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Last time, we discussed how the U.S. Food and Drug Administration was warning patients taking either Brintellix and Brilinta, the former an antidepressant and the latter a blood-thinner, to exercise caution as their similar-sounding names were creating confusion among both physicians and pharmacists. Indeed, the FDA indicated it had received reports of 50 medication errors involving the two drugs.
Stories like these naturally raise questions as to how it is that prescription drugs, particularly those we see advertised so frequently on television, even get their names in the first place.
Is there some sort of process as to how new prescription drugs are assigned their names?
There is no established process by which names for new prescription drugs are assigned. In fact, the companies that develop these drugs simply come up with the names on their own.
However, they must submit these proposed names to the FDA’s Division of Medication Error Prevention and Analysis.
What exactly does DMEPA do?
DMEPA’s primary function is to put the proposed drug name through a rather rigorous review process, comparing it to both existing drugs and those still under agency review.
What does this rigorous review process entail?
DMEPA compiles a comprehensive list of drugs with which the proposed drug name could possibly be confused, likely rejecting it if the list becomes too long.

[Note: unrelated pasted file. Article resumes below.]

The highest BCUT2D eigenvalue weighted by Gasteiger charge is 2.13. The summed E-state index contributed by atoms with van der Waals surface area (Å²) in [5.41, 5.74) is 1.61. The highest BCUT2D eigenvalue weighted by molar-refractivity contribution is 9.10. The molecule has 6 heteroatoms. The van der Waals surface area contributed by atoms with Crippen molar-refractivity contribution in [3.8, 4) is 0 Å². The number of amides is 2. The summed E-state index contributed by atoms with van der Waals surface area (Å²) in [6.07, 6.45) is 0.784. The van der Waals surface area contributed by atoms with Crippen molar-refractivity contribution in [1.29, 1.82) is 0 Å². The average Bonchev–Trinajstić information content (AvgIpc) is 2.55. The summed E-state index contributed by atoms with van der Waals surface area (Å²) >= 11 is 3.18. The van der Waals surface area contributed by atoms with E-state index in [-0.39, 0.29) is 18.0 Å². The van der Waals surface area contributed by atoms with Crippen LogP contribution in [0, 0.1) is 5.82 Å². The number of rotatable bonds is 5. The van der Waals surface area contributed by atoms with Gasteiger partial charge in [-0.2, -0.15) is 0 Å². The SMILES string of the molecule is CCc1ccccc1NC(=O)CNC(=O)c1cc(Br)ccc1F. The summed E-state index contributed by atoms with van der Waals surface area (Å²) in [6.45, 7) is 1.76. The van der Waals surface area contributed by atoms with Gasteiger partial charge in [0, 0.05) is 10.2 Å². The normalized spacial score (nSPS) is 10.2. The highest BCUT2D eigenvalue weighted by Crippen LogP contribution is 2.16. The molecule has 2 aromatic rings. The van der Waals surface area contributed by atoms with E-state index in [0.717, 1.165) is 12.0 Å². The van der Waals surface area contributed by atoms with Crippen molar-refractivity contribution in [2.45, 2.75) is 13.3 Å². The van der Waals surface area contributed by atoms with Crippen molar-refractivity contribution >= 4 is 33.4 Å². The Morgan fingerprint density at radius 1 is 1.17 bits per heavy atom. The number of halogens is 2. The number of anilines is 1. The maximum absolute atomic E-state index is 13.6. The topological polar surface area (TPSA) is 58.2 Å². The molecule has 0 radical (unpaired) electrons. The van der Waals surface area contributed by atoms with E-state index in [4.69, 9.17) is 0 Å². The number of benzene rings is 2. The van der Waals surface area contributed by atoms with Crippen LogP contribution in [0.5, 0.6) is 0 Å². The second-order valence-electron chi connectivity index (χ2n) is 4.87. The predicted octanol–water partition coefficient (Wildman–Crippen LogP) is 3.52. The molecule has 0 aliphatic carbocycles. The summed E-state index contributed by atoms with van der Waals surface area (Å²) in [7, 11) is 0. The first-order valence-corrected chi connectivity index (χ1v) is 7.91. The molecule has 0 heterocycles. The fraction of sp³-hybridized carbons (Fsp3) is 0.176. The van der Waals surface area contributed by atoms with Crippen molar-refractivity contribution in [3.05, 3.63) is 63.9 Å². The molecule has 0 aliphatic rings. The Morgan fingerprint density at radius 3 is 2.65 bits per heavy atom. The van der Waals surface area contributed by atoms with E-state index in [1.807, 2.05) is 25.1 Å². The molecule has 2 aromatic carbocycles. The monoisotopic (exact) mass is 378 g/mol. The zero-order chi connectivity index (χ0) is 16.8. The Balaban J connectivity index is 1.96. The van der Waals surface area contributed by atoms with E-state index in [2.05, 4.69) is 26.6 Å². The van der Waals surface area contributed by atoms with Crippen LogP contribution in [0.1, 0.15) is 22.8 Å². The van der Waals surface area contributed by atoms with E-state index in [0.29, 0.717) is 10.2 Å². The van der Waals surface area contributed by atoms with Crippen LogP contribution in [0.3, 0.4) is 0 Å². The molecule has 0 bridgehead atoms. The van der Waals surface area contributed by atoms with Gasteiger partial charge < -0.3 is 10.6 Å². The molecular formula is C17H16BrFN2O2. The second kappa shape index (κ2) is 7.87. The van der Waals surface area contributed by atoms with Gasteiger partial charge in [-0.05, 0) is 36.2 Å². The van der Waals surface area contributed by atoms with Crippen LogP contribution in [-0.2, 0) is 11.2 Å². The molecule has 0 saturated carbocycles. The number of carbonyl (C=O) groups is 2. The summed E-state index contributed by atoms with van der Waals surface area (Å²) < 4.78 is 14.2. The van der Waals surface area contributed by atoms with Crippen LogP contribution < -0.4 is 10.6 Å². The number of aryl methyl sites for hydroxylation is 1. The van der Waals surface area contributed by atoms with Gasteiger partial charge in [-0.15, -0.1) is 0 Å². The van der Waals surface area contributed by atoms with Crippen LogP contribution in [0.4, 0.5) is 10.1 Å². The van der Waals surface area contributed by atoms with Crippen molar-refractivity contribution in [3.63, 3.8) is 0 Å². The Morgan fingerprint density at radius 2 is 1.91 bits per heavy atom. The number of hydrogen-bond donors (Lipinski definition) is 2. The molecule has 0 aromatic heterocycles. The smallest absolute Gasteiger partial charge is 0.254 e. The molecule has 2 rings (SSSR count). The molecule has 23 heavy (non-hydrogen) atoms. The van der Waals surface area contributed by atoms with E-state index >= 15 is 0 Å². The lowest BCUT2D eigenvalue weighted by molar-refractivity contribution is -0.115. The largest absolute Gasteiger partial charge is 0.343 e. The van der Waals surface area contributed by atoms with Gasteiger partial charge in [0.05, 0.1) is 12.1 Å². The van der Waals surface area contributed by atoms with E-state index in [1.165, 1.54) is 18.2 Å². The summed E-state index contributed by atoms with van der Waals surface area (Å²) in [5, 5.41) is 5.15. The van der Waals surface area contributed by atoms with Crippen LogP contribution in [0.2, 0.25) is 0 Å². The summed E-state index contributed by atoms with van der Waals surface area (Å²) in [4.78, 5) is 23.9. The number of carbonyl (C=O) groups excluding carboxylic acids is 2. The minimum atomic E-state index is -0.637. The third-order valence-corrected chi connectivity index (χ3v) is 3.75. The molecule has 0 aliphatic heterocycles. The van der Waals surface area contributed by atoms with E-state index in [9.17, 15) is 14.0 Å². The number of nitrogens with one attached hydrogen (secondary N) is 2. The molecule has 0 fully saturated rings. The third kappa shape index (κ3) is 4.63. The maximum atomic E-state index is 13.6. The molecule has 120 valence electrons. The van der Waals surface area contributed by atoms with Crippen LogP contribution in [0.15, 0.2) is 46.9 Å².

Some of the factors taken into consideration when compiling this list include the pronunciation of the proposed drug name in a variety of accents, its spelling and its handwritten appearance. Indeed, multiple handwriting samples are solicited as a means of determining whether the proposed drug name could potentially be viewed by patients, nurses, physicians and/or pharmacists as something else.
Does DMEPA use any other criteria to vet proposed drug names?
Yes. It will determine whether the proposed drug name is either “overly fanciful” or has the potential to mislead consumers by making it sound unrealistically effective.
How many proposed drug names does DMEPA reject?
According to agency officials, roughly one third of the 400 proposed drug names submitted for review every year are ultimately rejected.
Always remember you can seek justice if you or a family member has suffered any sort of serious bodily harm because of a medication mistake. Indeed, a skilled legal professional can determine what went wrong, what protocols were in place to prevent an error from occurring and who must be held accountable.